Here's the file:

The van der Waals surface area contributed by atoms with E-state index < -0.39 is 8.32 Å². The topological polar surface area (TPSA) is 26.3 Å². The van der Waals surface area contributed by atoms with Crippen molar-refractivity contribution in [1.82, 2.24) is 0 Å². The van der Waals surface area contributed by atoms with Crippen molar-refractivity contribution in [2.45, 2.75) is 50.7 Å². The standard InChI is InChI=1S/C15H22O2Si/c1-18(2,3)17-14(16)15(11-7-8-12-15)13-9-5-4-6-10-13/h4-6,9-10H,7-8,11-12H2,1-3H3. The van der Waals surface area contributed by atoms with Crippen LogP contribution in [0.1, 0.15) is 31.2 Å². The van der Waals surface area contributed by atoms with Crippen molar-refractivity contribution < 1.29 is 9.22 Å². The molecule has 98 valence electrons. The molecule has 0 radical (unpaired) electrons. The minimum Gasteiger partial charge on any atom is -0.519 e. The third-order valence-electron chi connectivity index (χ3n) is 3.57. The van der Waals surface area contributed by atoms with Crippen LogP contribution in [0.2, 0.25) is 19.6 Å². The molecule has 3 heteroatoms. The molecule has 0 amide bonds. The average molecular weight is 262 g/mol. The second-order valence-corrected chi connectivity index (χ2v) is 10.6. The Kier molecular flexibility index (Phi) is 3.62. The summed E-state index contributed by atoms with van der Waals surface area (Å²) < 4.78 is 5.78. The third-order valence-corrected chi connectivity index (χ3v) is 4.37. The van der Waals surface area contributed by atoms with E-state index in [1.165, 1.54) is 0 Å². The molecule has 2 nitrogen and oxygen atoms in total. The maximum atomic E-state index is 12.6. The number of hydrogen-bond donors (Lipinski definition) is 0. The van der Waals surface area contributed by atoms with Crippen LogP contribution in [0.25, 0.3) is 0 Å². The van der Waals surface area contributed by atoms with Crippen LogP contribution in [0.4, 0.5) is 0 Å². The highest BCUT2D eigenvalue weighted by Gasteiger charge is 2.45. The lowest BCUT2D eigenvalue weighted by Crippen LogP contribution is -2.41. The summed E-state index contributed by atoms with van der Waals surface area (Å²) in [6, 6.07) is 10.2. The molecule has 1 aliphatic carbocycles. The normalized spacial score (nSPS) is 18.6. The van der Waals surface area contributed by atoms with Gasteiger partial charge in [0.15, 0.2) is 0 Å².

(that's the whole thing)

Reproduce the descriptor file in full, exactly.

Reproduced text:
The van der Waals surface area contributed by atoms with E-state index < -0.39 is 8.32 Å². The topological polar surface area (TPSA) is 26.3 Å². The van der Waals surface area contributed by atoms with Crippen molar-refractivity contribution in [1.82, 2.24) is 0 Å². The van der Waals surface area contributed by atoms with Crippen molar-refractivity contribution in [2.45, 2.75) is 50.7 Å². The standard InChI is InChI=1S/C15H22O2Si/c1-18(2,3)17-14(16)15(11-7-8-12-15)13-9-5-4-6-10-13/h4-6,9-10H,7-8,11-12H2,1-3H3. The van der Waals surface area contributed by atoms with Crippen LogP contribution in [0.1, 0.15) is 31.2 Å². The van der Waals surface area contributed by atoms with Crippen molar-refractivity contribution < 1.29 is 9.22 Å². The molecule has 98 valence electrons. The molecule has 0 radical (unpaired) electrons. The minimum Gasteiger partial charge on any atom is -0.519 e. The third-order valence-electron chi connectivity index (χ3n) is 3.57. The van der Waals surface area contributed by atoms with Crippen LogP contribution in [0.2, 0.25) is 19.6 Å². The molecule has 3 heteroatoms. The molecule has 0 amide bonds. The average molecular weight is 262 g/mol. The second-order valence-corrected chi connectivity index (χ2v) is 10.6. The Kier molecular flexibility index (Phi) is 3.62. The summed E-state index contributed by atoms with van der Waals surface area (Å²) < 4.78 is 5.78. The third-order valence-corrected chi connectivity index (χ3v) is 4.37. The van der Waals surface area contributed by atoms with E-state index in [1.165, 1.54) is 0 Å². The molecule has 2 nitrogen and oxygen atoms in total. The maximum atomic E-state index is 12.6. The number of hydrogen-bond donors (Lipinski definition) is 0. The van der Waals surface area contributed by atoms with Crippen LogP contribution in [0.25, 0.3) is 0 Å². The van der Waals surface area contributed by atoms with Crippen LogP contribution in [0.4, 0.5) is 0 Å². The highest BCUT2D eigenvalue weighted by Gasteiger charge is 2.45. The lowest BCUT2D eigenvalue weighted by Crippen LogP contribution is -2.41. The summed E-state index contributed by atoms with van der Waals surface area (Å²) in [6, 6.07) is 10.2. The molecule has 1 aliphatic carbocycles. The normalized spacial score (nSPS) is 18.6. The van der Waals surface area contributed by atoms with Gasteiger partial charge in [0.15, 0.2) is 0 Å².